A Ghost Ship Found Almost 100 Years Ago is Still a Mystery

96 years ago, a 5-masted, 225-foot schooner crashed into the shoals of Hatteras, NC. The ship's sails were fully engaged, and, as Coastguard searched the ship they did not find the crew that engaged these sails. The only living soul aboard the ship was a cat, oddly enough, with six-toes. One of the only clues of this strange shipwreck? The ship's name: Carroll A. Deering.


Locals spoke about the mystery constantly, as the coastguard and FBI investigated the ship. In fact, there were 5 total investigations by different government and private institutions to try and figure out what, how, and why the Deering met its fate on the shores of Hatteras.

The 225-foot Deering left Boston and picked up a load of coal in Norfolk in late 1920, bound for South America. The Deering company hired W.B. Wormell to replace Capt. William Merritt, who became too sick to make the voyage.

Joe Shwarzer, the director of the North Carolina Maritime Museums, says "This is still one of the great unsolved maritime mysteries...There are any number of potential explanations for it.”

However, we do know a little bit about the Deering and its journey before it turned into a ghost ship. The Deering company hired W.B. Wormell to replace the previous captain, who was too sick to make the long voyage. Lucky for him, eh? It left Boston to pick up coal from Norfolk in late 1920, and it was bound for South America, and then would make its way back to Boston.

 The ship was making its way back home when it was sighted on January 28th, 1921. This is supported by a report lightship at Cape Fear, south of Wilmington. It was spotted again on January 31st, at approximately 6:30am by Andrew Gray, a member of station 183. Gray spotted the schooner stranded on the outer edge of Diamond Shoals. Several other reports were made of the stranded ship, however, rough waves that morning prevented any rescue boats from heading out.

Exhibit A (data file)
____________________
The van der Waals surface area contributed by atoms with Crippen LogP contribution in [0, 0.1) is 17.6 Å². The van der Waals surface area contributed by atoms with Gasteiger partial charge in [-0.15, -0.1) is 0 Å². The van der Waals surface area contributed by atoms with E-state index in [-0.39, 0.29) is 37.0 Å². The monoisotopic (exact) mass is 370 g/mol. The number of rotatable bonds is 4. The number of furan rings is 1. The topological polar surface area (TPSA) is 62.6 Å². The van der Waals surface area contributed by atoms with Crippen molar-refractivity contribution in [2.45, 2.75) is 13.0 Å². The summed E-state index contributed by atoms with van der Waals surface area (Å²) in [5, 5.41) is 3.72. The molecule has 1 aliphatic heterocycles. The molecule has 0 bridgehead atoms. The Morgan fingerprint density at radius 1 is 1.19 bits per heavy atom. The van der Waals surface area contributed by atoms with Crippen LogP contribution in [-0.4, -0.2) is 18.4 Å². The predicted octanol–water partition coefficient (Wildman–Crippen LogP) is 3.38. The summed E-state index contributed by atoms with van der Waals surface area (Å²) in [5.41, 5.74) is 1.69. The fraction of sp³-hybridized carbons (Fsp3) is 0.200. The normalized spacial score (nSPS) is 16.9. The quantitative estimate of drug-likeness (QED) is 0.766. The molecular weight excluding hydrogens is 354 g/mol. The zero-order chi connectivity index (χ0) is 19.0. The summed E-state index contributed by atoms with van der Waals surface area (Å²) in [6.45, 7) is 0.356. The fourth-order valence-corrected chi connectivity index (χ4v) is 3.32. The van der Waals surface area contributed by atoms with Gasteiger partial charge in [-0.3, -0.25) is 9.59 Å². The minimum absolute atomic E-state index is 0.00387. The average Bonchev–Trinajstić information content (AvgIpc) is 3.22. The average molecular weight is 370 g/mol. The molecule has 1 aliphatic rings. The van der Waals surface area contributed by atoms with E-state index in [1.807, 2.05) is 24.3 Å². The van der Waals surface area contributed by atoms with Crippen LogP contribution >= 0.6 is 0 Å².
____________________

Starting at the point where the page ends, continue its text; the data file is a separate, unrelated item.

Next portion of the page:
When rescue crews were able to get close enough to investigate by sight, they reported no signs of life...or the life boats. Rescue crews returned four days later and boarded the boat, as the weather had calmed down by this time.

Upon boarding found food on the galley stove, clothing in lockers, 3 pairs of boots in the captain’s cabin, and even a bed that had been recently slept in, according to a 1921 Virginian-Pilot report.

Theories abound on what happened to the crew - and why they would leave food and supplies on board. For example, given the extreme weather it is possible that they could have tried to make for land but drowned or wrecked in the process.

Or, equally as believable, it is possible that the crew was distressed and the steamboat, the Hewitt, picked them up. Sadly, the Hewitt sank a few days later...potentially taking the Deering crew with it.

 The Bath, N.C., Daily Times had a slightly more nefarious conclusion - that pirates had raided the ship and killed and/or enslaved the crew. However...wouldn't true pirates, ya know, steal everything they could (like the boots and food that were noted as being left)? Though, 3 other ships disappeared around this same time and it was thought to be the work of pirates or rum-runners.

Even more nefarious, there were papers found at a Russian communist office in New York which called for its members to seize any U.S ships they could. Thus, the Deering could have been one of the targets (according to reports of the day.)

At the end of it all though? We don't know. Despite several searches of the eastern seaboard no bodies, evidence, or clues were found that would lead us to discovering the Deering's true fate.

One thing does remain of the crew - their six-toed cat, which, according to locals, has produced a long-lasting progeny of equally-toed cats amongst the island. 


The above image is from Flickr user Apasciuto and is liscensed under creative commons. It is not related to the story - simply an image of the ocean!